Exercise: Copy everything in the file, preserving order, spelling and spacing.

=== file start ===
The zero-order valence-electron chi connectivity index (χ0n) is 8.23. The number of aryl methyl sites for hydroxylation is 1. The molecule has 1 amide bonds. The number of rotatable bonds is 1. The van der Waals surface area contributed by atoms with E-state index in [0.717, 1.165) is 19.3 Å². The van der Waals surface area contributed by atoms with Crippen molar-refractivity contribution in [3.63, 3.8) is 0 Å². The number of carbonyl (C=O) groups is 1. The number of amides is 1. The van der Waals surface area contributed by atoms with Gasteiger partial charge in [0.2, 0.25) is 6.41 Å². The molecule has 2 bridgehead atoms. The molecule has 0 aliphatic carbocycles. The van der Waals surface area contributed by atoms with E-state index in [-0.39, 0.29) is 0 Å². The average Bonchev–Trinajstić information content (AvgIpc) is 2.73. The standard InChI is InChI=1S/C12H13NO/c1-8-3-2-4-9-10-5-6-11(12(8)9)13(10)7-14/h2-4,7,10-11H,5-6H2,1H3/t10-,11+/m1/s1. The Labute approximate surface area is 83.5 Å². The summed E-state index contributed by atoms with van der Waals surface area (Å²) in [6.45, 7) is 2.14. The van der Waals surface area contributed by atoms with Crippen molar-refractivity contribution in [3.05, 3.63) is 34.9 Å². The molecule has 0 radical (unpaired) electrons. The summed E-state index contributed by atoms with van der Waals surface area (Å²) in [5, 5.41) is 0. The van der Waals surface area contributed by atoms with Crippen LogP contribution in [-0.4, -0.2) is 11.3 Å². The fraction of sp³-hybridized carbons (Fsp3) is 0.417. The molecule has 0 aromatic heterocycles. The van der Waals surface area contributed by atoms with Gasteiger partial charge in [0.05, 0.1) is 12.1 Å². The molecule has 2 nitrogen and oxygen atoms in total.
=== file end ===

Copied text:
The zero-order valence-electron chi connectivity index (χ0n) is 8.23. The number of aryl methyl sites for hydroxylation is 1. The molecule has 1 amide bonds. The number of rotatable bonds is 1. The van der Waals surface area contributed by atoms with E-state index in [0.717, 1.165) is 19.3 Å². The van der Waals surface area contributed by atoms with Crippen molar-refractivity contribution in [3.63, 3.8) is 0 Å². The number of carbonyl (C=O) groups is 1. The number of amides is 1. The van der Waals surface area contributed by atoms with Gasteiger partial charge in [0.2, 0.25) is 6.41 Å². The molecule has 2 bridgehead atoms. The molecule has 0 aliphatic carbocycles. The van der Waals surface area contributed by atoms with E-state index in [-0.39, 0.29) is 0 Å². The average Bonchev–Trinajstić information content (AvgIpc) is 2.73. The standard InChI is InChI=1S/C12H13NO/c1-8-3-2-4-9-10-5-6-11(12(8)9)13(10)7-14/h2-4,7,10-11H,5-6H2,1H3/t10-,11+/m1/s1. The Labute approximate surface area is 83.5 Å². The summed E-state index contributed by atoms with van der Waals surface area (Å²) in [6.45, 7) is 2.14. The van der Waals surface area contributed by atoms with Crippen molar-refractivity contribution in [3.05, 3.63) is 34.9 Å². The molecule has 0 radical (unpaired) electrons. The summed E-state index contributed by atoms with van der Waals surface area (Å²) in [5, 5.41) is 0. The van der Waals surface area contributed by atoms with Crippen LogP contribution in [-0.4, -0.2) is 11.3 Å². The fraction of sp³-hybridized carbons (Fsp3) is 0.417. The molecule has 0 aromatic heterocycles. The van der Waals surface area contributed by atoms with Gasteiger partial charge in [0.05, 0.1) is 12.1 Å². The molecule has 2 nitrogen and oxygen atoms in total.